The RAE does seem to been moving towards community- scaled system across the board. However, it is less happy with renewables. Although it sees some potential for bioenergy e.g for CHP/District Heating , it is not very impressed with solar, and overall treats renewables as problematic in terms of grid power supply, reverting to the traditional RAE line on the problems of intermittency and the delights of nuclear: 'During the summer months, most of the night-time load could be provided by nuclear power with renewables providing additional power during the day', while in winter 'we would need sufficient renewables to guarantee 40GW during the evening peak. As wind, tides and the sun are intermittent, that would require significantly higher installed capacity of renewables or thermal back-up capacity, much of which would be unused for long periods in the summer' making renewables uneconomic.
Nevertheless, it does look at smart grid /load management options which might change the situation radically, helping to deal with intermittency. A bit grudging, but at least there is now some recognition that a new interactive supply and demand system might be viable. It's taken decades to get the community CHP/DH message across to the traditionalist engineers, so maybe it's too early for idea of smart dynamic grids to have got through! And it may take even longer for them to give up on 'baseload' nuclear, which they still see as essential, rather than as getting in the way of a more interactive flexible system based on renewables ( which is the view emerging from Germany) .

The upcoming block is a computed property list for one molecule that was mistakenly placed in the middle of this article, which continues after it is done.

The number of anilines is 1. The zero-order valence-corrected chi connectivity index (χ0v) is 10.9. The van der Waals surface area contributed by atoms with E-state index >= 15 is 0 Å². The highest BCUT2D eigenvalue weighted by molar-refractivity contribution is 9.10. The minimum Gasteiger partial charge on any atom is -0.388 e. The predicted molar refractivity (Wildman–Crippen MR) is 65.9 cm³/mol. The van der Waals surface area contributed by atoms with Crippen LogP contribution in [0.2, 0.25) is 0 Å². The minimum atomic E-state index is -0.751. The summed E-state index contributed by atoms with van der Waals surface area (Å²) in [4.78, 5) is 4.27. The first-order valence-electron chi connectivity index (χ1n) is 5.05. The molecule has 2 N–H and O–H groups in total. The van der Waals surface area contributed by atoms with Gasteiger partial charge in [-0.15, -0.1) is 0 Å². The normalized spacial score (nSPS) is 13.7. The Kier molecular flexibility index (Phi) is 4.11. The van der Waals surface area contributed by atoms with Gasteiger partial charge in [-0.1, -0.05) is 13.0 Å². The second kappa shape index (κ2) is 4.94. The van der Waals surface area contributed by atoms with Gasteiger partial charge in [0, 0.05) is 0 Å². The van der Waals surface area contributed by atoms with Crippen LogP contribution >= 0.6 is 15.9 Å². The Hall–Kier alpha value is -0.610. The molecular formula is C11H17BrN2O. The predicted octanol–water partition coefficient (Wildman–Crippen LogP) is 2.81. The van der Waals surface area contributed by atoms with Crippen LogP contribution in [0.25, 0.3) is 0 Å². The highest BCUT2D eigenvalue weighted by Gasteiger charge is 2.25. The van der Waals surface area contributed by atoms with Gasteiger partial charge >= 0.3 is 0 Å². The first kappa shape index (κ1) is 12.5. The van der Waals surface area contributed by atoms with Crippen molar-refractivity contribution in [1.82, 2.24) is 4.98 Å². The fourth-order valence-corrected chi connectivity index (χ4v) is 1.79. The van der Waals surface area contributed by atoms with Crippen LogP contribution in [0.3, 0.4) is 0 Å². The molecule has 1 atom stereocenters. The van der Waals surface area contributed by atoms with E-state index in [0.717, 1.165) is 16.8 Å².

However, as far as CHP/DH in concerned, the RAE is now full of praise. It says that 'CHP plants, biomass combustion, and heat pumps are more efficient, reliable and cheaper at scales larger than a single dwelling. The costs of large scale heat pump installations per kW are a quarter of that for domestic-scale installations.' It adds that 'it is more efficient to use the available skills for fewer large systems than for many individual units', and that, since energy storage will be needed 'district heating systems have another important benefit - the mass of water in the underground pipes provides a heat store that evens out daily peaks and troughs in demand. This can be supplemented by hot water tanks to increase energy storage'. And taking it one step further, it points out that 'well insulated hot water tanks or underground inter-seasonal thermal stores will be simpler to provide on a community basis given the small (and reducing) size of most UK homes'.
Some sense last! And DECC seem to be taking notice, in their new Heat strategy- see my next Blog.
'Heat: degrees of comfort?' Royal Academy of Engineering www.raeng.org.uk/heat
The Climate Change Committee's report on bioenergy earlier this year was somewhat more cautious than many previous studies, arguing that, at best, the UK might only get 10% of its energy from bio-source by 2050. The CCC saw bioenergy as a scare resource, with significant constraints, not least land use. This of course is a global issue, with for example, in terms liquid biofuels, there being many concerns about the environmental and social impacts of large plantations around the world. It's not just direct land use, it's the impacts of land use changes ('ILUC') that matter, which CCC say must be included, though they are hard to assess. But if at least a 50% emission reduction, below that from fossil fuels, is set as a target, there's less room for manoeuver.